One challenge that we continue to confront in our LA program is the complexity of scheduling. All LAs should attend the corresponding preparation session before they teach that material in the classroom. For efficiency we hope that every time an LA attends a preparation session, she has the opportunity to teach that material at least once. With two distinct tracks of introductory physics, each with multiple sections and multiple LA-led activities each week, coordination has proven to be a big challenge! Beginning next fall we plan to begin holding preparation sessions where one faculty member will supervise several groups of students each working through distinct topics. With four of these sessions per week we expect this will lend significantly greater flexibility to our training protocol.

We have also encountered a somewhat unexpected challenge of balancing community with professionalism. On the one hand we want to encourage learning environments that are informal, relaxed, and collaborative. On the other hand, we want to call our learning assistants (many of whom are juniors) to a high degree of responsibility and professionalism. These two goals are certainly not contradictory; however, achieving both has proved to be quite challenging.


The efforts described in this article are the results of intensive ongoing collaboration among all members of the Physics Department at SPU. In addition to the authors, Eleanor Close, Lezlie Salvatore DeWater, Lisa Goodenough and John Lindberg have each played major and distinct roles in all aspects of the program. Bill Rowley, Dean of the School of Education and Frank Kline, Associate Dean for Teacher Education, have been invaluable partners in all our efforts. Our own Dean, Bruce Congdon, has been an indispensable supporter of our Department.

The authors gratefully acknowledge the support of the National Science Foundation through Grants ESI 0455796 and DUE 0310583, the Boeing Corporation, and the PhysTEC project of APS, AAPT, and AIP.


Ball, D. L., & McDiarmid, G. W. (1990). The Subject-Matter Preparation of Teachers. In W. R. Houston, M. Haberman & J. Sikala (Eds.), Handbook of Research on Teacher Education. New York: Macmillan.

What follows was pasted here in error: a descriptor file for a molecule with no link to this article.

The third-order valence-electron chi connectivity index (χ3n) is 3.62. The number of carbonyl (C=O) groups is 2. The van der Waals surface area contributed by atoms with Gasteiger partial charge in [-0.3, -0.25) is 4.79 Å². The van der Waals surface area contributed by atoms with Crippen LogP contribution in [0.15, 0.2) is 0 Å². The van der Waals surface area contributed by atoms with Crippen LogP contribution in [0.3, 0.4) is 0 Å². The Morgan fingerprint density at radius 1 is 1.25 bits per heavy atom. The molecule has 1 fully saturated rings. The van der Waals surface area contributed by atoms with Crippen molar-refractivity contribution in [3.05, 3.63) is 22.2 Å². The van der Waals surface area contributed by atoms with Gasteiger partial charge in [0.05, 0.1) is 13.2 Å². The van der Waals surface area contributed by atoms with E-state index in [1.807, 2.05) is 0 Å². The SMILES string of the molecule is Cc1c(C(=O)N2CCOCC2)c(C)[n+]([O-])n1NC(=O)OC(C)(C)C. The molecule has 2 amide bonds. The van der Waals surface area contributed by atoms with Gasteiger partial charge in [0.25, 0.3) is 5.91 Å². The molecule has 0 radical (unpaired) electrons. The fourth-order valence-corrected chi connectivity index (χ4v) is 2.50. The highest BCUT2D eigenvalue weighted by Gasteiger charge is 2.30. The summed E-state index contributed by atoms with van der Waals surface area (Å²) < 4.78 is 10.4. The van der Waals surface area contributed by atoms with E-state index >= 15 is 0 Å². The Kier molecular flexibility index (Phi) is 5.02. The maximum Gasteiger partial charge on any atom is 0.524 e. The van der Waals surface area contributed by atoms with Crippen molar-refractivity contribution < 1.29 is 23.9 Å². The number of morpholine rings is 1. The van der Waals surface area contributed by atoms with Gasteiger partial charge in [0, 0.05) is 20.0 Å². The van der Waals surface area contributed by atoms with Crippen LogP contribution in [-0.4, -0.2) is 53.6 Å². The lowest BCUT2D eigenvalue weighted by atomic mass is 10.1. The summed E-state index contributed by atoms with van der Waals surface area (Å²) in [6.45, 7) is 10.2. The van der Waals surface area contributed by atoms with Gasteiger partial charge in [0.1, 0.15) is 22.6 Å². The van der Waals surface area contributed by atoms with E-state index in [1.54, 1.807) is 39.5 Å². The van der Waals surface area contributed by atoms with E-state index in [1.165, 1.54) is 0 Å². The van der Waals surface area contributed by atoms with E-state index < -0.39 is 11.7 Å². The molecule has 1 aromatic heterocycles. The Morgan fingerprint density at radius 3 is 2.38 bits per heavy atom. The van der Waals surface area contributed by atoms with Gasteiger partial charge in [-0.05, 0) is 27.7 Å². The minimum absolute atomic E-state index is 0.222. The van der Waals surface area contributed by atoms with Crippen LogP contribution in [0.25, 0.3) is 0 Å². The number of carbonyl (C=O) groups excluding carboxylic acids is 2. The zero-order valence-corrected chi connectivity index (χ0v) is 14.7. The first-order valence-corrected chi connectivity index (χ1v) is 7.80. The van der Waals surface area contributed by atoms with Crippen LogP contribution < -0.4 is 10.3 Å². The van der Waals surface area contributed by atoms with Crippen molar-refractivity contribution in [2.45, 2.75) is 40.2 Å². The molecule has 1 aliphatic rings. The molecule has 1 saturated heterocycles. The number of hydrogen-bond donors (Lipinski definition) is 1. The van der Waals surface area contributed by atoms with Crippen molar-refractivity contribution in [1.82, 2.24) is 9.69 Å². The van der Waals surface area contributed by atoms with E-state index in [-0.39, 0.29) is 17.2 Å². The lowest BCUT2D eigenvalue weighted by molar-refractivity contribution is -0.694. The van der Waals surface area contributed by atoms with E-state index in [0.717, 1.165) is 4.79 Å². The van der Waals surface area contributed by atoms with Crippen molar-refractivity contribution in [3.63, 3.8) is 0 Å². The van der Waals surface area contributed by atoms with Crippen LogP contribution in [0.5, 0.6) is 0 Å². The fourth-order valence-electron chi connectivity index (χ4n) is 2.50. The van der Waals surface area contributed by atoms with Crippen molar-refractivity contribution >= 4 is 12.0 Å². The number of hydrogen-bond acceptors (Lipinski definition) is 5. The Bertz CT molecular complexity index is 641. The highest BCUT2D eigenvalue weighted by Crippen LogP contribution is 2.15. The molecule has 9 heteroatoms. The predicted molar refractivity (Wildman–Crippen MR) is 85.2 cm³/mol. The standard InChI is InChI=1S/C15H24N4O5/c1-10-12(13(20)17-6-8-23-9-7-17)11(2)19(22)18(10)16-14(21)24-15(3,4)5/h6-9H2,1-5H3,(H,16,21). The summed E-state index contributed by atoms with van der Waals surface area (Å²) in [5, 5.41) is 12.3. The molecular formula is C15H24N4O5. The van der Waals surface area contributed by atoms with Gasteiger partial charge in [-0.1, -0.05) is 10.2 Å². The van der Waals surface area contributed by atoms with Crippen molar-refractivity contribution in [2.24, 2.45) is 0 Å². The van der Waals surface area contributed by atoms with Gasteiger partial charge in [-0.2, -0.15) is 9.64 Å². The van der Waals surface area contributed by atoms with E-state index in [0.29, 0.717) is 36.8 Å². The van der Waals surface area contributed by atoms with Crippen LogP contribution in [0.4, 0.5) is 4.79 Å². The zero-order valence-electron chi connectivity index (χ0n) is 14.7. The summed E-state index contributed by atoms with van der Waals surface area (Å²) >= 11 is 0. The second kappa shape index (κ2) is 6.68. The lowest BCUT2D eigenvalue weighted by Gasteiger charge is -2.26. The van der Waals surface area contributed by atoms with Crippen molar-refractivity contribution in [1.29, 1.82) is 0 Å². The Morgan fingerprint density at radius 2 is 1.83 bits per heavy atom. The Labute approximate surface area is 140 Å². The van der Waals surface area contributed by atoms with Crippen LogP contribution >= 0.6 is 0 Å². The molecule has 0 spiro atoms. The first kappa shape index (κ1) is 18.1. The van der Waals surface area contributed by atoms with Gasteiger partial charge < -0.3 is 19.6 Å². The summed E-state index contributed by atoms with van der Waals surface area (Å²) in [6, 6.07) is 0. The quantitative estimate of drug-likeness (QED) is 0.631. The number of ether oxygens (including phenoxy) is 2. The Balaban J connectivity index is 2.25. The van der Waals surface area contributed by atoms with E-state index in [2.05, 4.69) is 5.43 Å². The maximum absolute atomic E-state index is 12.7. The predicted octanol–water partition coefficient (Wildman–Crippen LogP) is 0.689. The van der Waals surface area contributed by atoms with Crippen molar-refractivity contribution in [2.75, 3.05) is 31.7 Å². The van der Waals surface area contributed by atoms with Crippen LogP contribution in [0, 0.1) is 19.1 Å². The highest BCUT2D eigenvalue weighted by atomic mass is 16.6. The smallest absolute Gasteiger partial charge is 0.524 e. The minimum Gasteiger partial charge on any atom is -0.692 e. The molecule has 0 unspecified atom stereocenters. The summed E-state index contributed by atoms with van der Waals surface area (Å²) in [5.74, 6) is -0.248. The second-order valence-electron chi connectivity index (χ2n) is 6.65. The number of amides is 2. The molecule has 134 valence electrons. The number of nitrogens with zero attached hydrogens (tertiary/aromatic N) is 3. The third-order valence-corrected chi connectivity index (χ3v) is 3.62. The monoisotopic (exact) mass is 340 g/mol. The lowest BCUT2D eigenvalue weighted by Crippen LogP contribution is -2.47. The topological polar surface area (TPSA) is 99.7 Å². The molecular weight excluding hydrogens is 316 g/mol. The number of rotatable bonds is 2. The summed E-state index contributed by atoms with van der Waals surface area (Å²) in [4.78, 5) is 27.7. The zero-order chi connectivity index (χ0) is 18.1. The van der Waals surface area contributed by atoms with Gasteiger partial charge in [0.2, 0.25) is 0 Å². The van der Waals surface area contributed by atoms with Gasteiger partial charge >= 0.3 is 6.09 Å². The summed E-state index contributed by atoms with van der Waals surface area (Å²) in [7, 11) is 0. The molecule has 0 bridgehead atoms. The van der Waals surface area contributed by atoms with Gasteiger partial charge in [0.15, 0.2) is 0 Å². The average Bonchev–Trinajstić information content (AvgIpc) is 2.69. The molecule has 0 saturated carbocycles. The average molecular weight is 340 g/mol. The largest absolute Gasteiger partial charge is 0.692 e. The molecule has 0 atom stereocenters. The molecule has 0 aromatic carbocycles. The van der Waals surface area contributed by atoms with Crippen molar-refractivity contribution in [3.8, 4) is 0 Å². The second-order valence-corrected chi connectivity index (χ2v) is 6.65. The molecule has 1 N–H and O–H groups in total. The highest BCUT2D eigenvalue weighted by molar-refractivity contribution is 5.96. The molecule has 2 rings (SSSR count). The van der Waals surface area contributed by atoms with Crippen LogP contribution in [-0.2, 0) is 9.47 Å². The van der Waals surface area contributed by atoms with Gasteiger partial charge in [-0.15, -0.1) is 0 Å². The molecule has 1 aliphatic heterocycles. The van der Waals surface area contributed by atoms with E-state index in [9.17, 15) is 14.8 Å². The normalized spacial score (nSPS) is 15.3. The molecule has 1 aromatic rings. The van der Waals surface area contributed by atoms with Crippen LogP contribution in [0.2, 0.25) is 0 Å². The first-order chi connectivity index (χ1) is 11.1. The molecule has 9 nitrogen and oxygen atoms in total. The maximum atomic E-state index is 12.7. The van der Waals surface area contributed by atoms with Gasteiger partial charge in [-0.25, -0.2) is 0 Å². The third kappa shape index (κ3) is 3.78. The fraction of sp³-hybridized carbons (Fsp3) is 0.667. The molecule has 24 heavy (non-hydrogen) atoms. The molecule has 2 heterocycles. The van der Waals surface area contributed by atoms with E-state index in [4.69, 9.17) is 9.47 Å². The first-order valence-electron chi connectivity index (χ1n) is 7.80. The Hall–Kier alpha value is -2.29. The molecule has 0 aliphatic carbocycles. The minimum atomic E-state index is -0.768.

Borko, H. (2004). Professional Development and Teacher Learning: Mapping the Terrain. Educational Researcher, 33 (8), 3-15.

Borko, H., Bellamy, M. L., & Sanders, L. R. (1992). A cognitive analysis of patterns in science instruction by expert and novice teachers. In T. Russell, Munby, H. (Ed.), Teachers and teaching  (pp. 49-70). London, New York, Philadelphia: The Falmer Press.

Darling-Hammond, L. (2000). Studies of Excellence in Teacher Education: Preparation at the Graduate Level, a joint publication of AACTE and NCTAF.

Garet, M. S., Porter, A.C., Desimone, L., Birman, B.B., and K.S. Yoon. (2001). What Makes Professional Development Effective? Results From a National Sample of Teachers. American Educational Research Journal, 38 (4), 915-945.

Grossman, P., Wineburg, S., and Woolworth, S. (2001). Toward a theory of teacher community. Teachers College Record, 103, 942-1012.

Hawley, W. D., and L. Valli. (2000). Learner-Centered Professional Development (No. 27).

Kennedy, M. (1998). Form and Substance in Inservice Teacher Education, National Institute for Science Education Research, University of Wisconsin-Madison.

Kennedy, M. (1997). Defining Optimal Knowledge for Teaching Science and Mathematics, National Institute for Science Education Research, University of Wisconsin-Madison.

Loucks-Horsley, S. (2003). Designing Professional Development for Teachers of Science and Mathematics. Thousand Oaks, CA: Corwin Press, Inc.

McDermott, L. C. (1990). A perspective in teacher preparation in physics and other sciences: The need for special science courses for teachers. American Journal of Physics, 58. 734-742 (1990).

Mundry, S., Spector, B. , Stiles, K., and S. Loucks-Horsley. (1999). Working Toward a Continuum of Professional Learning Experiences for Teachers of Science and Mathematics (No. 17): University of Wisconsin-Madison.

Lane Seeley is an Assistant Professor of Physics and Stamatis Vokos is an Associate Professor of Physics at Seattle Pacific University.